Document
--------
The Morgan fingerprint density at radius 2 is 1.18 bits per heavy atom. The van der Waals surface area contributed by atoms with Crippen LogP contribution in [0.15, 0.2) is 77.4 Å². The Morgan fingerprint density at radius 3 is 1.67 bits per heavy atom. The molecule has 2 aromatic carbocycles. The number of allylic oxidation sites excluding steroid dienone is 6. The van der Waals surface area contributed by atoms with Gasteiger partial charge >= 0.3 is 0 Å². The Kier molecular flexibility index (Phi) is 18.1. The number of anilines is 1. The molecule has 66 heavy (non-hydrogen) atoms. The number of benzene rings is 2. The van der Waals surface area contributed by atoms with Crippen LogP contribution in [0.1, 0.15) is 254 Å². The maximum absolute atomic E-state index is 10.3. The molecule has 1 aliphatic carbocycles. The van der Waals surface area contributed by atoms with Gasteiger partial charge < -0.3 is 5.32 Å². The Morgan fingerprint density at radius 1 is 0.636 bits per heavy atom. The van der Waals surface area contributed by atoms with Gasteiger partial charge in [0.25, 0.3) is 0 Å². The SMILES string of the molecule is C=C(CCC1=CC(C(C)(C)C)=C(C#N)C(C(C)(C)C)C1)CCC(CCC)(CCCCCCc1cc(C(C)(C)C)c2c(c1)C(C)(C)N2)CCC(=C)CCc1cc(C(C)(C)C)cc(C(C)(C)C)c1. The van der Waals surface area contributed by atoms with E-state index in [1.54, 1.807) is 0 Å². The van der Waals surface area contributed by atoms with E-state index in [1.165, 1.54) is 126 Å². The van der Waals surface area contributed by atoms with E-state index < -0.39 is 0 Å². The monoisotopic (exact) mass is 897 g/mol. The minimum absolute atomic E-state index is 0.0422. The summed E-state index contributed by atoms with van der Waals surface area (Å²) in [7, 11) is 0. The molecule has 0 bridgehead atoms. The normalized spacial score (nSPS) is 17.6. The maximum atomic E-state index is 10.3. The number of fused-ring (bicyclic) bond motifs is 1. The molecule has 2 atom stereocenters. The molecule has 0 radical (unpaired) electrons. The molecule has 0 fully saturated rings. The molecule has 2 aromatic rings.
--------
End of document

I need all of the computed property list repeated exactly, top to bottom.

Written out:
The Morgan fingerprint density at radius 2 is 1.18 bits per heavy atom. The van der Waals surface area contributed by atoms with Crippen LogP contribution in [0.15, 0.2) is 77.4 Å². The Morgan fingerprint density at radius 3 is 1.67 bits per heavy atom. The molecule has 2 aromatic carbocycles. The number of allylic oxidation sites excluding steroid dienone is 6. The van der Waals surface area contributed by atoms with Gasteiger partial charge >= 0.3 is 0 Å². The Kier molecular flexibility index (Phi) is 18.1. The number of anilines is 1. The molecule has 66 heavy (non-hydrogen) atoms. The number of benzene rings is 2. The van der Waals surface area contributed by atoms with Crippen LogP contribution in [0.1, 0.15) is 254 Å². The maximum absolute atomic E-state index is 10.3. The molecule has 1 aliphatic carbocycles. The van der Waals surface area contributed by atoms with Gasteiger partial charge < -0.3 is 5.32 Å². The Morgan fingerprint density at radius 1 is 0.636 bits per heavy atom. The van der Waals surface area contributed by atoms with Gasteiger partial charge in [0.25, 0.3) is 0 Å². The SMILES string of the molecule is C=C(CCC1=CC(C(C)(C)C)=C(C#N)C(C(C)(C)C)C1)CCC(CCC)(CCCCCCc1cc(C(C)(C)C)c2c(c1)C(C)(C)N2)CCC(=C)CCc1cc(C(C)(C)C)cc(C(C)(C)C)c1. The van der Waals surface area contributed by atoms with E-state index in [1.54, 1.807) is 0 Å². The van der Waals surface area contributed by atoms with E-state index in [1.165, 1.54) is 126 Å². The van der Waals surface area contributed by atoms with E-state index < -0.39 is 0 Å². The monoisotopic (exact) mass is 897 g/mol. The minimum absolute atomic E-state index is 0.0422. The summed E-state index contributed by atoms with van der Waals surface area (Å²) in [7, 11) is 0. The molecule has 0 bridgehead atoms. The normalized spacial score (nSPS) is 17.6. The maximum atomic E-state index is 10.3. The number of fused-ring (bicyclic) bond motifs is 1. The molecule has 2 atom stereocenters. The molecule has 0 radical (unpaired) electrons. The molecule has 0 fully saturated rings. The molecule has 2 aromatic rings.